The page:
Senior writer John Oehser and senior correspondent Brian Sexton both offer three quick thoughts on the Jaguars' 39-29 loss to the Los Angeles Chargers at SoFi Stadium Inglewood, Calif., Sunday
1.This one wasn't all Minshew. Give Jaguars quarterback Gardner Minshew II some credit. Sunday's game began with him facing pressure on and off the field – a fierce Chargers pass rush and outside noise with national reports he could lose the starting job if he struggled Sunday. Minshew struggled early, not completing a pass until the second quarter. But he recovered and helped keep the Jaguars in the game through the end of the third quarter, completing 14 of 27 passes for 173 yards and touchdowns to running back James Robinson (second quarter) and wide receiver Chris Conley (third quarter). Minshew still held the ball too long in the pocket at times and appeared to continue checking down rather than throwing into tight windows downfield. But this game felt more about a defense that allowed more than 30 points for franchise-record sixth consecutive game – and an offensive line that struggled to protect with five sacks allowed – than a struggling quarterback. Minshew addressed the pregame reports following the game. "That was never mentioned," he said.
2.James Robinson is the real deal. This has been easy to forget recently, with other issues around the Jaguars becoming glaring – and with the Jaguars falling behind so quickly in recent weeks that offensive coordinator Jay Gruden couldn't run as much as would have been ideal. Well, Gruden called a lot of runs in the first half Sunday – and the result was Robinson's most-effective game since early in the season. Robinson on Sunday played true to his style, maximizing runs with second effort and gaining yards after contact – and squeezing the most out of every play. He finished with 119 yards and a touchdown rushing and also had a receiving touchdown. He was the Jaguars' best offensive player, and that's not the first time this season that has been the case. "He's really done a great job," Head Coach Doug Marrone said. "The plays he makes and the things he does – it's not like a rookie. The effort he plays with .. you probably don't get as good a feel for it watching the game on TV as when you're on the sideline how hard he plays."
3.This was a gutty effort – and a somewhat surprising one. No, guts don't matter much in the NFL not compared to winning. But the Jaguars' rally from a 16-point deficit on Sunday qualifies as one of this franchise' gutsiest and more unexpected comebacks for this franchise in recent memory. It's not that the Chargers were elite, but the noise and the adversity facing the Jaguars entering Sunday was real. Four starters were out, including weakside linebacker Myles Jack. They had lost five consecutive games and hadn't been particularly competitive in the last four. And there was the noise around Minshew. When the Jaguars fell behind 16-0 in the second quarter, it felt as the Chargers would ease away for an easy victory. The Jaguars felt in this one until when wide receiver Dede Westbrook lost a fumble on a late third-quarter kickoff return that changed the game's momentum permanently. "Those guys give a strong effort," Marrone said. "You guys know. You guys are watching the same thing we're watching on the sideline. Those guys are playing with everything they have. … I want to make sure I'm clear: I have zero issue with anyone that goes on that field because of the way they play and the way they try."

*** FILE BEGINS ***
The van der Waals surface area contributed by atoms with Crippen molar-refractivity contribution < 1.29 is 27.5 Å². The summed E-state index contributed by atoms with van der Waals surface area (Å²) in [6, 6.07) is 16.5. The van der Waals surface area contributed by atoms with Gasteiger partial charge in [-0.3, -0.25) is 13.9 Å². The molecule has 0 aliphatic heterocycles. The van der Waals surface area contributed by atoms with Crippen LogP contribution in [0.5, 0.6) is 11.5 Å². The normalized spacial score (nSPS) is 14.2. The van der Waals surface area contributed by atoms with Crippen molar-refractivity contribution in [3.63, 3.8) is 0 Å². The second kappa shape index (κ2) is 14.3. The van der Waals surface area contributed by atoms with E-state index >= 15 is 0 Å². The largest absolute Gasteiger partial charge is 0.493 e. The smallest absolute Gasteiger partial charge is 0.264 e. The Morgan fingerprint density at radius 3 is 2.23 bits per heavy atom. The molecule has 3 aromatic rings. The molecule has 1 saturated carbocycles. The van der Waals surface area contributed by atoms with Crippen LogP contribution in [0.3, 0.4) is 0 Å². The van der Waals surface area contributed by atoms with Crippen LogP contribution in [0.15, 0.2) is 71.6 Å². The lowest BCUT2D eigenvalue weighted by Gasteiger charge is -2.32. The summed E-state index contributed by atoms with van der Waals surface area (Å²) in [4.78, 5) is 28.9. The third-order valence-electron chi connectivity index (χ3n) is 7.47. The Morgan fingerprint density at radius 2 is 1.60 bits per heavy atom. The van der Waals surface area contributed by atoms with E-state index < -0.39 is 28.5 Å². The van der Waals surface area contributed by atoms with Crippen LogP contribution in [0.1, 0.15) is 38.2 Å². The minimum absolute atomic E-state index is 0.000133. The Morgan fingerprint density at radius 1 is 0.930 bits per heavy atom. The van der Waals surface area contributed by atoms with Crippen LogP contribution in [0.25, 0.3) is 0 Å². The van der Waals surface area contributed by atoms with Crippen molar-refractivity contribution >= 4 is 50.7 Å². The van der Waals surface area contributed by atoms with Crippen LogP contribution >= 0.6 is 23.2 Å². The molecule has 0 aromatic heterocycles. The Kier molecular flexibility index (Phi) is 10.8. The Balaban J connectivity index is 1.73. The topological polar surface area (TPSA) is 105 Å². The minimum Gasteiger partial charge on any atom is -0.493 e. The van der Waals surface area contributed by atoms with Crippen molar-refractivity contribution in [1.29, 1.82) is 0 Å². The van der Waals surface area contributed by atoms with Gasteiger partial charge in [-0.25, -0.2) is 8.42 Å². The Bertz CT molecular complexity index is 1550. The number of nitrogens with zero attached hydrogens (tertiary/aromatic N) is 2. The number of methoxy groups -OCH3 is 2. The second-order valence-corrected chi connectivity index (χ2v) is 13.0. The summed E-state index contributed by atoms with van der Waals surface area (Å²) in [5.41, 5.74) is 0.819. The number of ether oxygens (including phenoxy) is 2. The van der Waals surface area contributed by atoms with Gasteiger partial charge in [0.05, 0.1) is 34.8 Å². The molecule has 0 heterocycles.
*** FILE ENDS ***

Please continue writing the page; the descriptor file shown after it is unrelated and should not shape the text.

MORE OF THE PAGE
1.James Robinson is the engine of the offense. His powerful runs in the second quarter held the Chargers' defense near the line of scrimmage and set up play action, Minshew's strong suit. The two worked hand in glove on both second-quarter scoring drives but on the second, Robinson gained 50 of 67 yards, and opened the playbook for Minshew. Credit to Minshew for the way he rebounded from a horrendous first quarter, but he didn't pick this team up and put it on his shoulders; he put in on Robinson's and that gave them a chance to get back into the game. "He's a guy that plays like a veteran; he really does," Marrone said of Robinson.
2.Chargers defensive end Joey Bosa made both young offensive tackles look bad at times on Sunday. He's a top-shelf talent both rushing the passer and against the run; he's really a fun player to watch. He made big stops on fourth downs Sunday, beating both Jaguars young tackles – Cam Robinson and Jawaan Taylor – and he pushed Taylor around on a first-quarter sack. I thought this would be a game for Robinson to establish his value heading into the offseason, but he doesn't want to use this one. Taylor is very talented, but he still has technique issues and footwork to polish so he can play more consistently on the right side of the offense.
3.The Chargers put up a lot of numbers and hung 39 on the defense – but I thought the defense played better than it showed. The Jaguars went to Los Angeles without Jack, nose tackle Abry Jones and safety Jarrod Wilson – and they played most of the game without cornerback Sidney Jones IV and linebacker Dakota Allen – but they kept the game close while the offense struggled and tossed three consecutive three and outs at the end of the second half and to start the third quarter when it mattered to give the Jaguars some momentum. Eventually, they wore down against Herbert and wide receiver Keenan Allen because they don't have a pass rush and the coverage couldn't hold up. The fumbled kickoff by Westbrook didn't help, and the offense couldn't put together a fourth quarter drive to take some of the heat off them. That makes those numbers look worse than they were.